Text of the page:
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This isn't to say that museums should shy away from including work that deals with tough and timely issues like police brutality and anti-Blackness. Current curators and museum leaders do however have to be prepared to engage with their visitors in conversations that are equally difficult and timely. 

Miranda Lash was the co-curator of "Southern Accent," a contemporary art exhibition that featured over 60 artists' work that questioned and explored the complexities of the American South. It opened at the Nasher Museum of Art at Duke University in 2016 before traveling to Speed Art Museum in Louisville, Kentucky. 

The exhibition featured Kara Walker's 2005 short art film, "8 Possible Beginnings or: The Creation of African-America." Walker is known for her haunting and subversive silhouette images of African American stereotypes; this film put them in motion.  

"Projections of blacks on a slave ship are intercut with daguerreotypes from the period, showing the journey across the Middle Passage," wrote Hilton Als for The New Yorker in 2007. "A great black head rears up and swallows some black stick figures: the motherland. A black male slave has sex with a puny white slave owner, but only after fellating himself, to the sound of cheerful antebellum ditties. The black male slave gives birth to a child, one of various smiling Topsy-like angels who hover throughout the movie." 

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In one of the final scenes, Walker has rendered an enslaved man hanging from a tree, while a young Black woman flees, pursued by a white man. Walker and her daughter quietly state: "Maybe all of this will dream away, and I will disappear."

Lash said it was important to present that piece within the proper context, complete with descriptive labels that let viewers know what they were about to see, as well as appropriate supplementary programming. Additionally, Lash had in-depth discussions with the Anne Braden Institute for Social Justice Research — an education and research center at the University of Louisville that focuses on building a "bridge between research and action for racial and social justice — that informed docent trainings.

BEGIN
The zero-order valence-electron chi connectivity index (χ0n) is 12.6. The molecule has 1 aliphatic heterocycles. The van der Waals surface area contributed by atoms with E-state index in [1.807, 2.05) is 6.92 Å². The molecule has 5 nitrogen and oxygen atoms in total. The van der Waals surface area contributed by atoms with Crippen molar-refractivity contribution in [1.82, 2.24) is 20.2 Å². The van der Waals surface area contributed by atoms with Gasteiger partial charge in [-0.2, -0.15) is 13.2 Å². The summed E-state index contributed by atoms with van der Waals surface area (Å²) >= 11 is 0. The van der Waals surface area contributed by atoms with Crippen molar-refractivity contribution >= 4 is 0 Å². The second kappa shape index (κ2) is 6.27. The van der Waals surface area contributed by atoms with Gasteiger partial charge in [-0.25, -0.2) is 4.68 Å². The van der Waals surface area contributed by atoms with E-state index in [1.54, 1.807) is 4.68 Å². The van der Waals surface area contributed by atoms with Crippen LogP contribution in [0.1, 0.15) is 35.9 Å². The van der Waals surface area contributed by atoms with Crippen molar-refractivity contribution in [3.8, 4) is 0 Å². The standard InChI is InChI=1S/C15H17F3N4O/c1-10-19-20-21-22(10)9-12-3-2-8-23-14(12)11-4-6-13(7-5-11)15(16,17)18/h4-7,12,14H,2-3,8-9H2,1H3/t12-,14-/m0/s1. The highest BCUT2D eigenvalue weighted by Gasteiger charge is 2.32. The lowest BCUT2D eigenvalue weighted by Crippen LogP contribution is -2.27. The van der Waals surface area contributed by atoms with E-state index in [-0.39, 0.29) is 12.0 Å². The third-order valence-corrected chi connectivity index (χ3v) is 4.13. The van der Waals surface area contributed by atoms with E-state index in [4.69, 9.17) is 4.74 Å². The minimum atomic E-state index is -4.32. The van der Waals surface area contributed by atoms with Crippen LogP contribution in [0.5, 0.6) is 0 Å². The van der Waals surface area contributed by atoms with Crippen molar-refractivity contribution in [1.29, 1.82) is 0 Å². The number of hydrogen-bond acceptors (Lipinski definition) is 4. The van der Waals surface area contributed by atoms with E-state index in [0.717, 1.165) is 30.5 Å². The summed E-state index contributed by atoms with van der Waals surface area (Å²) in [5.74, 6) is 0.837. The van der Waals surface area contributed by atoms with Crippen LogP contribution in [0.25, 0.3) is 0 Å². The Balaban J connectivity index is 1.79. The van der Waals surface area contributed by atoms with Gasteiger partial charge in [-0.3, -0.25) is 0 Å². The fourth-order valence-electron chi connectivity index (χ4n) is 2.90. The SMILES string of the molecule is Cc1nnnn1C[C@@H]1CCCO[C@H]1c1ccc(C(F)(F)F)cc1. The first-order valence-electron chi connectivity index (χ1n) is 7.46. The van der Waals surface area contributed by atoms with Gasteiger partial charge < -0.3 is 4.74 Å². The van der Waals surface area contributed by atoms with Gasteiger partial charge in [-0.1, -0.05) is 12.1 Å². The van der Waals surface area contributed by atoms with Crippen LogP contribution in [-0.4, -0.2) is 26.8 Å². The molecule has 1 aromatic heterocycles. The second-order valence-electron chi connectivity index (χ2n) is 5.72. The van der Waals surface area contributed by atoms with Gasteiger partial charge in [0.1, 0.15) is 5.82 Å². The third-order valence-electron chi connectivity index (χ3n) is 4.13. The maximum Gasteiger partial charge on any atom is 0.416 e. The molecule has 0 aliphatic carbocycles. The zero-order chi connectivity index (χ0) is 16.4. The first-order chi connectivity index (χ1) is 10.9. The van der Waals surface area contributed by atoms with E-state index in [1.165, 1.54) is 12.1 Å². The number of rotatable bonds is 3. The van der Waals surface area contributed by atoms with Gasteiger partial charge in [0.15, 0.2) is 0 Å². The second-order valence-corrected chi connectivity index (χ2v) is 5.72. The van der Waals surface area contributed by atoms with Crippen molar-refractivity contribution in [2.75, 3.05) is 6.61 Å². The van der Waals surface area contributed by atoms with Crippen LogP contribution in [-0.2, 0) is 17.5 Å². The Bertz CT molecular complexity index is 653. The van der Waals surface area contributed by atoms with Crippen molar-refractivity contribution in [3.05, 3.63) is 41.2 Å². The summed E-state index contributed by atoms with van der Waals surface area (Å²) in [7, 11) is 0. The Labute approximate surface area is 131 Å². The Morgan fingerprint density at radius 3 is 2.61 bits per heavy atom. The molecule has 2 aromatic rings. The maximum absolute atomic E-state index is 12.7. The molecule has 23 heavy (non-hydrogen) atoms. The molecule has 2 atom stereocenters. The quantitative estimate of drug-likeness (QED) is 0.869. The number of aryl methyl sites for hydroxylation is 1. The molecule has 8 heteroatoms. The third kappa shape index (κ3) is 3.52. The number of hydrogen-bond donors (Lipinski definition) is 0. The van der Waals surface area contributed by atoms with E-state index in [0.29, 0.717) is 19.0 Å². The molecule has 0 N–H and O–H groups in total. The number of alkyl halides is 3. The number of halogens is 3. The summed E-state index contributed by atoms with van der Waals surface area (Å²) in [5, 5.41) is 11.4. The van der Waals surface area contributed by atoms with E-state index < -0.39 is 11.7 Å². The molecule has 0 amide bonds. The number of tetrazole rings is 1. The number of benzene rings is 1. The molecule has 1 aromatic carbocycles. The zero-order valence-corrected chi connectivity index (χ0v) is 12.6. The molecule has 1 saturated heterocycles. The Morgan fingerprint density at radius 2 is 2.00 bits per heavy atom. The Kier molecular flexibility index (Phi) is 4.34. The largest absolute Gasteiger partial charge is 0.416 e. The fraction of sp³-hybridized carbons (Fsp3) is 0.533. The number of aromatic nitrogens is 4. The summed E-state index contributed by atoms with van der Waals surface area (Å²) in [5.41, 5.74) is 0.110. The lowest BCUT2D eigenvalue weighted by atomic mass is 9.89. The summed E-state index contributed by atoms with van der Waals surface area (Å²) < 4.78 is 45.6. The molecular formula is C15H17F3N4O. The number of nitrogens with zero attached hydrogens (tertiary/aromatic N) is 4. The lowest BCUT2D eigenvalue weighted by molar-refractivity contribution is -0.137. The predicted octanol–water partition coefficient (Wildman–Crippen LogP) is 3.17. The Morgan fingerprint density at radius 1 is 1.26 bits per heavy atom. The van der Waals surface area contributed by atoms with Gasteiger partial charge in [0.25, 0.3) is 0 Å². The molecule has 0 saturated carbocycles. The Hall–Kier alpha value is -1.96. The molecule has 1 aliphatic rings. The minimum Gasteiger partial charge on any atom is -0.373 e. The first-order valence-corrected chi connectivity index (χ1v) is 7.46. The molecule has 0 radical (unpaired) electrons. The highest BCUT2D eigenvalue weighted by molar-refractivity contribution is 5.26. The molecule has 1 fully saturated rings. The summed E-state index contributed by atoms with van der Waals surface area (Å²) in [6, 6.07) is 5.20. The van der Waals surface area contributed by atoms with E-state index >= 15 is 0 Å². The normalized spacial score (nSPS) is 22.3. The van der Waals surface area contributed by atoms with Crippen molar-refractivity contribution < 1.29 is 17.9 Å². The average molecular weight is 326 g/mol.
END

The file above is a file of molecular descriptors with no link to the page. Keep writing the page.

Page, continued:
The same types of preparations took place when the museum presented "...while the dew is still on the roses...," a solo exhibition by Kingston-born artist Ebony G. Patterson, whose intricate weavings and textiles address issues of violence against young Black men, as well as topics of youth culture and masculinity. 

"I felt comfortable with showing the work because it included a lot of context," Lash said. "There were labels. The artist was more than willing to talk about the work. We recorded videos of her talking about it. She did live talks in the galleries, for the public, for students for docents. We recorded panels, and there was a catalogue. I felt there was ample opportunity for people to delve into the artist's intentions and understand why she was doing it a certain way and understand it as an artist's interpretation of a difficult subject matter." 

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That said, Lash also feels there are certain images that aren't necessarily right for public consumption. She brings up how Emmett Till's casket is now on display at the National Museum of African American History and Culture. 

"And the position of the coffin is in such a way that viewers can't see the body," she said. "And that just really made this impression on me that there are some spaces, either literally or conceptually, where the eye must stop." 

Kaila Story agrees. She would also encourage more museums, especially now, instead to consider displaying artwork that is celebratory of the Black experience, like Amy Sherald or Kehinde Wiley. 

"As Black people, we know every single day how anti-Black this world is," she said. "We don't need artistic reminders of how unjust, unfair and dehumanizing our society is — we just don't."

 


Ashlie D. Stevens

Ashlie D. Stevens is a staff writer at Salon, specializing in culture.